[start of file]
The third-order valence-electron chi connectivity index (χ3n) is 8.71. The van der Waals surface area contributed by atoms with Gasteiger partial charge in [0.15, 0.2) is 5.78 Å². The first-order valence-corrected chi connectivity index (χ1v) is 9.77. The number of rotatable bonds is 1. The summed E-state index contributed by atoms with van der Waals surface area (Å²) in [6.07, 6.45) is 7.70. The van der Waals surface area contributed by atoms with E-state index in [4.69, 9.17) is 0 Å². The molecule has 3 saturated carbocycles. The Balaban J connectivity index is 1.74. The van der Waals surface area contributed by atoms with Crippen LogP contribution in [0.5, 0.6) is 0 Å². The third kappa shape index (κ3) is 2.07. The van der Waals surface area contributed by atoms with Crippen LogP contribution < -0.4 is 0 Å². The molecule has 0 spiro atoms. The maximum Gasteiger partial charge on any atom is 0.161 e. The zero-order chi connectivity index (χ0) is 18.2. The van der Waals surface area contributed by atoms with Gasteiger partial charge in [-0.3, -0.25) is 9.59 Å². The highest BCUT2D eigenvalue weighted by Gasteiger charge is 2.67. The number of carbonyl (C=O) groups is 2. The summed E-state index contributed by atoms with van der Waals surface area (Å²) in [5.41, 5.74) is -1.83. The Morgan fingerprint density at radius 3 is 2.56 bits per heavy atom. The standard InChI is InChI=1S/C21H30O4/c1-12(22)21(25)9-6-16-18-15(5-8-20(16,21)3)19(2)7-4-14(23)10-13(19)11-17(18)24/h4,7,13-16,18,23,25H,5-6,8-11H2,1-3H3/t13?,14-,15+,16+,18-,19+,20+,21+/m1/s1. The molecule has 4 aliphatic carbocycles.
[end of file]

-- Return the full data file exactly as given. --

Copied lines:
The third-order valence-electron chi connectivity index (χ3n) is 8.71. The van der Waals surface area contributed by atoms with Gasteiger partial charge in [0.15, 0.2) is 5.78 Å². The first-order valence-corrected chi connectivity index (χ1v) is 9.77. The number of rotatable bonds is 1. The summed E-state index contributed by atoms with van der Waals surface area (Å²) in [6.07, 6.45) is 7.70. The van der Waals surface area contributed by atoms with E-state index in [4.69, 9.17) is 0 Å². The molecule has 3 saturated carbocycles. The Balaban J connectivity index is 1.74. The van der Waals surface area contributed by atoms with Crippen LogP contribution in [0.5, 0.6) is 0 Å². The third kappa shape index (κ3) is 2.07. The van der Waals surface area contributed by atoms with Crippen LogP contribution < -0.4 is 0 Å². The molecule has 0 spiro atoms. The maximum Gasteiger partial charge on any atom is 0.161 e. The zero-order chi connectivity index (χ0) is 18.2. The van der Waals surface area contributed by atoms with Gasteiger partial charge in [-0.3, -0.25) is 9.59 Å². The highest BCUT2D eigenvalue weighted by Gasteiger charge is 2.67. The number of carbonyl (C=O) groups is 2. The summed E-state index contributed by atoms with van der Waals surface area (Å²) in [5.41, 5.74) is -1.83. The Morgan fingerprint density at radius 3 is 2.56 bits per heavy atom. The standard InChI is InChI=1S/C21H30O4/c1-12(22)21(25)9-6-16-18-15(5-8-20(16,21)3)19(2)7-4-14(23)10-13(19)11-17(18)24/h4,7,13-16,18,23,25H,5-6,8-11H2,1-3H3/t13?,14-,15+,16+,18-,19+,20+,21+/m1/s1. The molecule has 4 aliphatic carbocycles.